Champagne and More: 10 Reasons to Visit Haute-Marne

Champagne and More: 10 Reasons to Visit Haute-Marne

With a flurry of natural wonders, architectural gems at every turn – and soon its own national park – Haute-Marne is the total package. It even found favour with the notoriously picky Charles de Gaulle…


Get ready to follow in the mighty footsteps of the leader of Free France and dauntless president Charles de Gaulle in the village he called home for nearly four decades. Mosey on over to La Boisserie, which he purchased in 1934 and made his permanent residence from 1946 onwards, for an intimate glimpse of the family man behind the fearless, and fearsome, politician before delving into his career and rise from army officer to one of France’s most tenacious statesmen at the Charles de Gaulle Memorial.


Smack bang on the Route du Champagne, the département of Haute-Marne is sure to add some sparkle to your trip. Wind your way along the vineyard-speckled trail, pop into the myriad cellars peddling the area’s acclaimed fizz, uncover its production secrets and treat yourself to a bumper quaffing spree. We have a soft spot for Le Cellier Saint-Vincent in Argentolles. Santé!


Dubbed France’s “ville du graphisme”, Chaumont – not to be confused with its Loire Valley namesake – is home to Le Signe, the National Centre for Design. But this recent addition (it opened in 2016) is just one of its many claims to fame. Its 600m viaduct is one of the most remarkable examples of 19th-century engineering in Europe.


All right, we may be getting ahead of ourselves just a tad, but we couldn’t help sharing the good news. Haute-Marne will form part of the soon-to-be-created Parc National des Forêts de Champagne et Bourgogne. Straddling the département and neighbouring Côte-d’Or, the nature reserve will be the first of its kind entirely dedicated to the preservation of lowland forests.

Nature in Champagne country. Photo: Shutterstock


Foodies will find plenty to quench their thirst and quell those hunger pangs with craft beers, Champagne galore and glorious Langres cheese. A word of warning to first-timers: this stinker will put hairs on your chest. And then there’s the “diamant gris” of Haute-Marne: grey truffle. Locals swear blind it goes with everything – and chefs have gone to great lengths to prove it, pairing the earthy fungi with anything from foie gras to oysters!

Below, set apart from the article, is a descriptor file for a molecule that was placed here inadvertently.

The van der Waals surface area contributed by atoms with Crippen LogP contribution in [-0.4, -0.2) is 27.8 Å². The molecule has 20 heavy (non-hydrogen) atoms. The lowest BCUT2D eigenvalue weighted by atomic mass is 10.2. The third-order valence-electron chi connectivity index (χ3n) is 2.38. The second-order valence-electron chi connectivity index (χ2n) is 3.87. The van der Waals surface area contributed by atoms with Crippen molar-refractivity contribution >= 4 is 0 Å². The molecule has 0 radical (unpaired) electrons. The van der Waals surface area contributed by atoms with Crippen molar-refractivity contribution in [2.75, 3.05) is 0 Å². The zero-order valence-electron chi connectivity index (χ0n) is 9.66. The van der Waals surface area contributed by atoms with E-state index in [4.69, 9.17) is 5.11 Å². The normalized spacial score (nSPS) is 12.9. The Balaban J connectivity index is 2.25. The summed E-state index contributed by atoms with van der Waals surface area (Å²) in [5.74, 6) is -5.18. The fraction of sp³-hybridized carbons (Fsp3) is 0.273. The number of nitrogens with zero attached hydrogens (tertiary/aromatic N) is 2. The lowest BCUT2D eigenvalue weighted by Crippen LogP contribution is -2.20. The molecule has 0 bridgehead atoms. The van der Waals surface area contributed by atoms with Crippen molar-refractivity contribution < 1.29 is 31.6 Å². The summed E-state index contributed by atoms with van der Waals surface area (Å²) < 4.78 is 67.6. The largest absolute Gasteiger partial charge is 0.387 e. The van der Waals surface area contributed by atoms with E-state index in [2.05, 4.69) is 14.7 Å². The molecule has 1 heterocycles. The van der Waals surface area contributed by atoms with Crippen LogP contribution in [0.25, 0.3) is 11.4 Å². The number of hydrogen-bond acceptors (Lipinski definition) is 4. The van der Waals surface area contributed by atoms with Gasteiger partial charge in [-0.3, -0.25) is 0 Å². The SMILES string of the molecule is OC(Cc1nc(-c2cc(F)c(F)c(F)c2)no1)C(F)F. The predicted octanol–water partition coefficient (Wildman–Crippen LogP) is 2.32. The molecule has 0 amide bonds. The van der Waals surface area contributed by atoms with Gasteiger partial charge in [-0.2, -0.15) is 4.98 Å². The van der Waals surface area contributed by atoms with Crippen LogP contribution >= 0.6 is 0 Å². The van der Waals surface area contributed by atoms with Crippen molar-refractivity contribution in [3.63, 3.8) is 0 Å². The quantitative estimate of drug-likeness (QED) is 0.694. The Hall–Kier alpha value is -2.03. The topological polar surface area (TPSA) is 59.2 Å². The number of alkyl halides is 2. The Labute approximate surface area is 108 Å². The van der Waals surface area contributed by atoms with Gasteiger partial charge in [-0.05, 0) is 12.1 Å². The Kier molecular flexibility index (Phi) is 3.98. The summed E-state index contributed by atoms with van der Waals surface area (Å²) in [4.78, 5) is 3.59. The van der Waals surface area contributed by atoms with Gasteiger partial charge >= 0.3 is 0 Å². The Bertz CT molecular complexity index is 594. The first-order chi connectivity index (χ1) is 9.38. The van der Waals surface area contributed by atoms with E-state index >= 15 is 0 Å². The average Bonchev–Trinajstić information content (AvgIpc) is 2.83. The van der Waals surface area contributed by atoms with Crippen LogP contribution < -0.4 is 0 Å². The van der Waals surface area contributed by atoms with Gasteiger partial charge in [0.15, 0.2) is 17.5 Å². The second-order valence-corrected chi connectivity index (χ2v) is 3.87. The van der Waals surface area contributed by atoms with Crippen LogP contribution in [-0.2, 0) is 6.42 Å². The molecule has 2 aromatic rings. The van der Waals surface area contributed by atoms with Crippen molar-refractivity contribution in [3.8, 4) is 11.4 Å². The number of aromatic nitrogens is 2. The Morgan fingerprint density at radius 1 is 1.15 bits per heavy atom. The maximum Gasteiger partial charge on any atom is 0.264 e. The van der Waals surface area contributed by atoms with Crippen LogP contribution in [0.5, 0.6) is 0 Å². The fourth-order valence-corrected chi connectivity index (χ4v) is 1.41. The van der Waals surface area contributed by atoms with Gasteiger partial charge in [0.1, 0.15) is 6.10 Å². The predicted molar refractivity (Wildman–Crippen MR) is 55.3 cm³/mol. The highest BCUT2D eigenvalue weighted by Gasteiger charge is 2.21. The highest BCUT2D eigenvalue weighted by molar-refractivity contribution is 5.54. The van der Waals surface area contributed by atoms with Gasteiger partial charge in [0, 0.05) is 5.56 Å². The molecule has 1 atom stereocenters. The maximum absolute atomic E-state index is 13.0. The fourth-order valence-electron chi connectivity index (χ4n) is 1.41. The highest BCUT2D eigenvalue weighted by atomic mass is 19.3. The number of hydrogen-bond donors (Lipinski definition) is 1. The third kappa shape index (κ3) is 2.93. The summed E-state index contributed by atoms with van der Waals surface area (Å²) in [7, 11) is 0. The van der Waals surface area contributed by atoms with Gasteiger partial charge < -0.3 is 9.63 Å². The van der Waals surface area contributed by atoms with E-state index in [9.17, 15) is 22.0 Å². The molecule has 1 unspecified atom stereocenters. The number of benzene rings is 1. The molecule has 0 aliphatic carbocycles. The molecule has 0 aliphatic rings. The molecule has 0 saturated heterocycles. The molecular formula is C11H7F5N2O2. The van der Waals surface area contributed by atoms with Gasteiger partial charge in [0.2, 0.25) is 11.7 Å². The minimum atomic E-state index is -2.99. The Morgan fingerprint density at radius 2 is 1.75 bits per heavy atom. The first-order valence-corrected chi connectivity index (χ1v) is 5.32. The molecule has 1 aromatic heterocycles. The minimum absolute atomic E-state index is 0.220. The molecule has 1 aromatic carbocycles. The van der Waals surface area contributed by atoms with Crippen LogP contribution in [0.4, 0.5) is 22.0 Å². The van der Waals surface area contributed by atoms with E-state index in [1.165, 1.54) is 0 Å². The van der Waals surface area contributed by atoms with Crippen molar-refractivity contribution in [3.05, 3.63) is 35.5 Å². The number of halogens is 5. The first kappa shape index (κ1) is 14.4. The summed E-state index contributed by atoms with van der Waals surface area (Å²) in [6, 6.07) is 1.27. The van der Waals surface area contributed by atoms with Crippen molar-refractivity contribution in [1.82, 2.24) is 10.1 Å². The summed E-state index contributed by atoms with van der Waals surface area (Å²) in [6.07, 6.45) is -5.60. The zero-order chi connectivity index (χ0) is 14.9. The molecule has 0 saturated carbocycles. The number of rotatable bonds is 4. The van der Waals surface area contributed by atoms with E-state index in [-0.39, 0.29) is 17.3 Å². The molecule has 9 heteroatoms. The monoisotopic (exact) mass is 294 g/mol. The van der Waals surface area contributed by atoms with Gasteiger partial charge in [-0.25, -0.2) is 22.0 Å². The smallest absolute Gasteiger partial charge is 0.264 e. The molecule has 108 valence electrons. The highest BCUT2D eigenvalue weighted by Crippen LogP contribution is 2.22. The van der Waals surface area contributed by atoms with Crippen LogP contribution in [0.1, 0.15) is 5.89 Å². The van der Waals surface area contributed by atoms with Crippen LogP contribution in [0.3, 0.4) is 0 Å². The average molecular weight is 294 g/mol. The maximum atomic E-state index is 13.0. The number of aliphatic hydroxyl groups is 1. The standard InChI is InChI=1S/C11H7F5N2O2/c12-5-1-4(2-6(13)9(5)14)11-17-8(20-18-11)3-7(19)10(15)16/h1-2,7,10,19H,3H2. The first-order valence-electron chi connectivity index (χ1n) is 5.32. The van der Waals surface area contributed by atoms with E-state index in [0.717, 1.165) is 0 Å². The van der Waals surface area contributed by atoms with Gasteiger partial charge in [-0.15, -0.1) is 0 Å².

The gateway to Champagne country, Langres has had many incarnations over the centuries: Gallo-Roman capital, prosperous medieval town thanks to the influence of powerful bishops, and fortified Renaissance stronghold under royal tutelage. Don’t miss the Maison des Lumières, a museum dedicated to its most famous son and Father of the Enlightenment, Denis Diderot.


Dotted with crystalline lakes and criss-crossed by meandering rivers – among them the Marne, Meuse and Aube – the département has more than earned its nickname of “château d’eau de la France”. Its star attraction is, without doubt, the Lac du Der. A haven for migratory birds, it is one of the largest lakes in Europe, with 77km of sinuous banks and is the playground of water-sports junkies come summer.


Haute-Marne’s best-kept secret, Bourbonne-les-Bains is the only thermal resort in the département. Springing from the ground at a temperature of 66C, its healing waters have been known to cure just about every ailment, from rheumatism to arthritis. The mineral-rich eau thermale also works wonders on city-frazzled skin.


Often missed off travel guides, the Moulin de la Fleuristerie in Orges is France’s last remaining workshop manufacturing floral accessories for haute couture. A bastion of tradition and ancestral savoir-faire, its 19th-century machinery is still powered by the mill’s paddle wheel.


What it may lack in size Saint-Dizier makes up for in national kudos. Once the country’s most prestigious centre for metallurgy, its foundries produced iron casts for such Art Nouveau visionaries as Hector Guimard. Pay a visit to the Metallurgic Park museum in Dommartin-le-Franc to get to grips with the area’s proud heritage – and
its future.

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From France Today magazine

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